Competition With Market Shakeout?

Some believe increasingly demanding product requirements under HITECH will mean a market shakeout, resulting in greater market concentration as entry costs rise. Vendors we interviewed agreed this was possible; they were less convinced that a shakeout would come through vendor consolidation to concentrate business because of the complexity in transitioning professionals from one system to another. While trade reports show new EHR adopters to be very price sensitive and interested in newer and smaller market competitors, performance and reputation weigh heavily on product selection in the replacement market.21 These contrasting dynamics are consistent with a future that includes both considerable competition from new entrants challenging established vendors and a shakeout among vendors that fail to deliver.

From a policy perspective, consolidation might not be bad and could even be desirable. There currently are many products but most have very little market share. There are regulatory costs to certifying so many products, and behavioral economics suggests that extensive choice could actually impede, not promote, choice.22

But consolidation also could be highly disruptive for practices using products that are discontinued or not upgraded. Vendors we interviewed said switching products was likely to be as disruptive for a practice as initial adoption, even though some stage 2 requirements aim to make transitions easier by limiting the need to re-enter historical data.7 From the information available, we were not able to assess whether vendors were structuring products to make migration harder. If providers are dissatisfied with the products they select initially and cannot transition easily to a better product, their reactions could be damaging to HITECH’s goals. The extent of disruption obviously will vary with the number of providers affected by any change in the market.

Winners and Losers: Balancing Innovation With Oversight

If there is a shakeout in the market, federal requirements and the handling of regulatory oversight are likely to influence vendor survival. Our interviews suggest that the form of certification requirements, handling of efforts to regulate the “usability” of vendor products, and the approach to interoperability each have the potential to shape the market and affect the competitive position of products with different features.

Form of Certification Requirements. While vendors might not necessarily welcome a host of new competitors, those we interviewed were concerned about overly prescriptive requirements for product certification particularly, they implied, if the requirements impeded their ability to pursue designs that distinguish them in the marketplace. They distinguished between setting public goals and specifying how they should achieve those goals. For example, one vendor said that its use of webbased products allows frequent product updates, which provides value to users. However, this policy might not continue if standards limit the frequency of updates and require each update to be approved. Another vendor perceived requiring providers to test for drug-drug interactions as different from requiring vendors to include that capacity within their certified EHR products. Because the form of the requirements is likely to create winners and losers, policy makers should be careful to establish requirements whose focus is on encouraging change that is supportive of policy goals (eg, improving care).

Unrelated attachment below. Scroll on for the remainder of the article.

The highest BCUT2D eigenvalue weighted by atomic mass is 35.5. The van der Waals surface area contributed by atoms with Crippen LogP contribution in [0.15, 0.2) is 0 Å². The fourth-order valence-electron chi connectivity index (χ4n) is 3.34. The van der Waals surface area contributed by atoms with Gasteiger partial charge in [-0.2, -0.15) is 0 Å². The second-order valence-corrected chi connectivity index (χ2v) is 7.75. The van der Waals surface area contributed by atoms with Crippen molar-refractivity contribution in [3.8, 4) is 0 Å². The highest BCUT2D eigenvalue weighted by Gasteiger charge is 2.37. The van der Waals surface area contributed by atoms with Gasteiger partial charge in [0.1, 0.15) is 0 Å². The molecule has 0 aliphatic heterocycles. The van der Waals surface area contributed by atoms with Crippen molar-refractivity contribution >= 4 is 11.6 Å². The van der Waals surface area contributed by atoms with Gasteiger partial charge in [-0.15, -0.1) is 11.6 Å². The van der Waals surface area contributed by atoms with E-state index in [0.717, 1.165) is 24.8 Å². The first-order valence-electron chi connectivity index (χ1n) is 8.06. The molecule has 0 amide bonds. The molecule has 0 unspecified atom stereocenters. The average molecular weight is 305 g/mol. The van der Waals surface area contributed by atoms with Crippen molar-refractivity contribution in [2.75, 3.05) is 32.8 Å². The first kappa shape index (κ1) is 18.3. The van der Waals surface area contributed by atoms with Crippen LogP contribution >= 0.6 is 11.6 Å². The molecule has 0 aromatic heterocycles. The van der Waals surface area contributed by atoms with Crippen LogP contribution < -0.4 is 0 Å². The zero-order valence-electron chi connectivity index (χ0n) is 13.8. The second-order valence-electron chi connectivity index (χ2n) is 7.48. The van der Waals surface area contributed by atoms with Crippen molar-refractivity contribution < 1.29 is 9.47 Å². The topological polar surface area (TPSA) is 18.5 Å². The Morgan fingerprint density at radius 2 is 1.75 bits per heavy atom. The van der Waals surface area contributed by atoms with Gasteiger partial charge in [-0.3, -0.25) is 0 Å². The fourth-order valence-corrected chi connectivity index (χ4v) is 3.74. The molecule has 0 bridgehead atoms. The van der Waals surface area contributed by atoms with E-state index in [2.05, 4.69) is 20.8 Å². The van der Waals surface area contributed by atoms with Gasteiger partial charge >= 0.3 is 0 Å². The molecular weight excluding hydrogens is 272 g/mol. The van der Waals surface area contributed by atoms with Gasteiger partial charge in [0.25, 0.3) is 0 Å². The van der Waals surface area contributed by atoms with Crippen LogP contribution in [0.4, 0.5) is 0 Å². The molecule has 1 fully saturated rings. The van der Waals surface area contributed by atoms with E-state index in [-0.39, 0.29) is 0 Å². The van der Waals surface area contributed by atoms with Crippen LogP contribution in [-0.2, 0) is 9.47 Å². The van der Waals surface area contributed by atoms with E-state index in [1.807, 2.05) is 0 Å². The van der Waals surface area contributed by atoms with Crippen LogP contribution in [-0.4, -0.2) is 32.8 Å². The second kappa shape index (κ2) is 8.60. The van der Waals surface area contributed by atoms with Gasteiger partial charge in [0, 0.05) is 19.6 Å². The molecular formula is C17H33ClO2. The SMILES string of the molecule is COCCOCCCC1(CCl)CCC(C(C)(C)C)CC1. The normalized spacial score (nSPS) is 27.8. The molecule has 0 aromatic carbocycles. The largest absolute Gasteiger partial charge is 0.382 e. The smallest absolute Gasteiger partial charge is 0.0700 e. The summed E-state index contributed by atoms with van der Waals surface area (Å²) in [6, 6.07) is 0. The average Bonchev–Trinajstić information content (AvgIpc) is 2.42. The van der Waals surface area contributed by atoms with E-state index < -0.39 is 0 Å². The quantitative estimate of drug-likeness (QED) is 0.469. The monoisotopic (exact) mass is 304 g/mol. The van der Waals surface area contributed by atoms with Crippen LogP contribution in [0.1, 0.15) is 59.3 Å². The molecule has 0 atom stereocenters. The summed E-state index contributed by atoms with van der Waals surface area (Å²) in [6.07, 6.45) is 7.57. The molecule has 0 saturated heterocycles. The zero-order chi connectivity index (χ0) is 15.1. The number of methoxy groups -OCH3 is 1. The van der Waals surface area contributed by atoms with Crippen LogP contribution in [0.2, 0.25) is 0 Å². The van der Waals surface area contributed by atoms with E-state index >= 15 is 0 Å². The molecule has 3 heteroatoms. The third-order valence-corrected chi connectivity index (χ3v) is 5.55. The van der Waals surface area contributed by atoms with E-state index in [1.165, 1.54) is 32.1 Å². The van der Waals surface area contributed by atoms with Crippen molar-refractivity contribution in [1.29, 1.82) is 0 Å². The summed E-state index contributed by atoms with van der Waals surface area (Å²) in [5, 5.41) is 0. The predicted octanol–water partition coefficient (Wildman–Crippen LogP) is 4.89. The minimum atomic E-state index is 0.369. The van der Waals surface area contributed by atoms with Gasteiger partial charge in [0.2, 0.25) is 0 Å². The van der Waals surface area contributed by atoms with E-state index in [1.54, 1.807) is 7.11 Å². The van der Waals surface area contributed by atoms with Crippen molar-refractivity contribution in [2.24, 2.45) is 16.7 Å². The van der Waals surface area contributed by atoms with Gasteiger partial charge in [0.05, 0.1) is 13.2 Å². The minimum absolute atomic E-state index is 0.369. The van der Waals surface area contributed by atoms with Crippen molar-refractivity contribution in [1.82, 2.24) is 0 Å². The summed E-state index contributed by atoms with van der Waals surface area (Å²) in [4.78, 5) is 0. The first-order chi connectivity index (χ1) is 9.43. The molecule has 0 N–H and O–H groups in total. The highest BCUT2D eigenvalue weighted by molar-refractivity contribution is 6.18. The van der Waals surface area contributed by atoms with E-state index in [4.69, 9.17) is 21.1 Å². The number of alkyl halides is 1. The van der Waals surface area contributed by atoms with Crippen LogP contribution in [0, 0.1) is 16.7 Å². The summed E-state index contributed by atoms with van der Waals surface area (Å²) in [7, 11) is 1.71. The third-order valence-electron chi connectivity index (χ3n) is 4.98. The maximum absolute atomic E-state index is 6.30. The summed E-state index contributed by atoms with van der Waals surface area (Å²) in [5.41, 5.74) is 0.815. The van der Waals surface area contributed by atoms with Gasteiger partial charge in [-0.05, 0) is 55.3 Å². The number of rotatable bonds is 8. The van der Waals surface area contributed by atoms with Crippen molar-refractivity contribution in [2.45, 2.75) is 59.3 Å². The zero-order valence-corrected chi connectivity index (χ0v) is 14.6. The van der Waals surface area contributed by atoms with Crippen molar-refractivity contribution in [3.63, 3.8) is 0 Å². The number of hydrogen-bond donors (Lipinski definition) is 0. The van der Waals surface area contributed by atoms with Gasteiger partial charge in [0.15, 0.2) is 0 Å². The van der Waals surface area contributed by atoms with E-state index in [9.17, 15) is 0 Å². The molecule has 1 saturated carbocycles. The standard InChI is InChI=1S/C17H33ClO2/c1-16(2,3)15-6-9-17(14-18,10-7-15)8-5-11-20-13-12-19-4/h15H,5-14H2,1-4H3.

Approach to Usability Concerns. Policy makers have been debating how far to regulate the usability of products and their potential effects on patient safety, as highlighted in a recent Institute of Medicine report on health information technology and patient safety that included a dissenting view calling for the regulation of health information technology products by the US Food and Drug Administration as Class III medical devices.23 Many vendors we interviewed thought that the usability issue was a red herring raised by providers uncomfortable with the transition to health information technology. They argued that paper records have their own limitations, that physicians are highly educated and should be sufficiently well positioned to protect themselves, and that the usability issue is best left to the market. They said that, given a rapidly evolving set of technologies, government lacks the ability to look ahead to market needs. One interviewee noted that if the same policies had applied to communications, “We’d never have gotten the iPhone.” Vendors said they support a culture of safety” but want a nonpunitive, multistakeholder approach.24

However, regulation also has benefits in terms of encouraging well-tested and supported products, which must be weighed against a potential adverse impact on innovation. A new and permanent certification program has been established. Effective October 2012, the American National Standards Institute will oversee the process, and certification and testing will be considered separate functions. Policy makers likely want to understand how recent changes are affecting usability as they debate whether additional requirements are needed or how to structure them.

Interoperability Strategy. Given the pace of technological change, considerable debate exists over how best to envision ideal future systems.25 There is interest in encouraging technology that challenges existing practices (so-called “disruptive technologies”). (For analysis of the distinction between sustaining and disruptive technologies, and their market effects, see The Innovator’s Dilemma by Christensen.26) However, the ability to support such innovation could be limited without a common means of generating interoperability, allowing data to flow across diverse providers, the patients they serve, and organizations within their communities with a stake in either individual or population health. Interoperability is important to initiatives to reshape the healthcare system, whether through medical homes, accountable care organizations, bundled payment, integrated care, or other means to enhance patient-centered care and coordination across providers and settings to achieve better outcomes at lower costs. But many barriers exist.27